The Secret History of Valentine’s Day

By Audrey W. | Arcadia Staff
Every year on Valentine’s Day, lovers, friends, and families express their love for each other by gifting cards, flowers, and other small items. Despite being a widespread cultural event, there is actually very little known about how this tradition came to fruition. The legendary Saint Valentine is often placed at its core, but there are numerous stories surrounding his life. To understand how Valentine’s Day emerged in its contemporary form, we’re examining the events that shaped this celebration.
 The Myths of Valentine’s Day
 
There are several different versions of the Saint Valentine’s legend attributed with the modern holiday. In most cases, there is no supporting historical evidence, but they have continued to percolate through the centuries, and have left a mark on how we think about Valentine today. One myth claims Valentine was a priest who lived in third century Rome. He earned a reputation for performing illegal marriages for young couples after Claudius II banned marriage in a bid to make more young men soldiers. He was eventually arrested, declared guilty, and executed.
 
In another version of the myth, Valentine helped Christians escape Roman imprisonment, where they were being starved and tortured. He was known for being a devout Christian and had dedicated followers despite the faith being outlawed. Most of his listeners were children. Eventually, Valentine was imprisoned for illegally preaching the Christian faith, and was told he’d be released if he began to worship Roman gods. Rumor has it, Valentine refused the offer, and then went a step further by trying to convert the Emperor to Christianity. The story claims that he was so missed by the children he once preached to that they started fitting loving notes and flowers between the bars of his cell. This may help explain the popular tradition of exchanging flowers and cards on Valentine’s Day. According to legend, this version of events ended with Valentine’s beheading on February 14th.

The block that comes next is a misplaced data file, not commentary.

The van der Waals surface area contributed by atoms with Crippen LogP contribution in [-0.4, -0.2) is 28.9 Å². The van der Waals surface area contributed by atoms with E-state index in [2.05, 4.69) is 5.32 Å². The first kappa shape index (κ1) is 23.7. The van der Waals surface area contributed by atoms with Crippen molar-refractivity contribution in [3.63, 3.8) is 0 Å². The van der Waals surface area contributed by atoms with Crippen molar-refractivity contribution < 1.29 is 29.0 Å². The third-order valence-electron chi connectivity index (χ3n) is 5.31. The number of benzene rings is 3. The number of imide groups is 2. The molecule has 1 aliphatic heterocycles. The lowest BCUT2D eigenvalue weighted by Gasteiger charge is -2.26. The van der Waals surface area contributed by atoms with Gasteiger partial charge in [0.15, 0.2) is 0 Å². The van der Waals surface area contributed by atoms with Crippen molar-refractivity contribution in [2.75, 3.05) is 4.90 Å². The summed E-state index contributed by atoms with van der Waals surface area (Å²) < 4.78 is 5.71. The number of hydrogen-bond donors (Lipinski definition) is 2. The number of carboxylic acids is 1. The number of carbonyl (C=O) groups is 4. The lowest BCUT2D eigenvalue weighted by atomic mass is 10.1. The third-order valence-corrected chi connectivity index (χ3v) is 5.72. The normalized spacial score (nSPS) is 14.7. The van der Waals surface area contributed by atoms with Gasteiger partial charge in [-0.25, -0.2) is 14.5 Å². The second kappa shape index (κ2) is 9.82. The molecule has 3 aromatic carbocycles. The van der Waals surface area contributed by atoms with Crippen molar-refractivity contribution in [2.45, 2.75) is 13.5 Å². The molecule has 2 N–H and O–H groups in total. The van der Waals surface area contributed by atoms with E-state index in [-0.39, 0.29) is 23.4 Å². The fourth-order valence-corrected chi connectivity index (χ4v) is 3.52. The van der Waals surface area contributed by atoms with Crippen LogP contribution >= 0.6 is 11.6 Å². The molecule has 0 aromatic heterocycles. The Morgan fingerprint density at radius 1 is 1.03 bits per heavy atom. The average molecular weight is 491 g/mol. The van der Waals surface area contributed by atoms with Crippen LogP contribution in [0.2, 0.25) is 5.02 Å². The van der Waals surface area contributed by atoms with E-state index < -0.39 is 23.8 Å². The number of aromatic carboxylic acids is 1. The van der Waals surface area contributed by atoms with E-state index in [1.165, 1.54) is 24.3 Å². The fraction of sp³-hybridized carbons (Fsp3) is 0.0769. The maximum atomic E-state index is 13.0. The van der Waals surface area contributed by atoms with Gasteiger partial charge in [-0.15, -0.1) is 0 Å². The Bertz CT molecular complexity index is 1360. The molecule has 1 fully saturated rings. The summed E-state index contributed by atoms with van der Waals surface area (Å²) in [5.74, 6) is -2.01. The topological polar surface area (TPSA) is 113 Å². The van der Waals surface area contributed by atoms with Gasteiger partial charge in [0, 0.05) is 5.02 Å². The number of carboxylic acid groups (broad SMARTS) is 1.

A third story more traditionally linked with a contemporary version of Valentine’s Day describes Valentine sending the first ever “valentine” greeting to a young woman with whom he was in love. Supposedly, on the night before he was due to be executed for practicing Christianity, he wrote a letter to this woman and confessed his love for her. He signed the letter “From your Valentine” – a saying found on many modern Valentine’s Day cards.

A Valentine’s Day float in the 1953 Needles holiday parade.While the absolute truth of Valentine’s life remains unknown, he is consistently painted as a kind-hearted and resilient character in history who was punished for his unwavering belief in the Christian faith. However, it was not until many hundreds of years later that the holiday of Valentine’s Day began to take shape. Some believe Christians claimed February for the holiday as they were trying to “Christianize” the pagan holiday of Lupercalia. Per the holiday traditions, festival members of the Luperci would gather in a cave to sacrifice one goat for fertility and a dog for purification to Romulus and Remus, the founders of ancient Rome. This tale is a controversial one as there is no written record that this contributed to the formation of Valentine’s Day as we know it. By the end of the 5th century, the practice was deemed “un-Christian” and outlawed.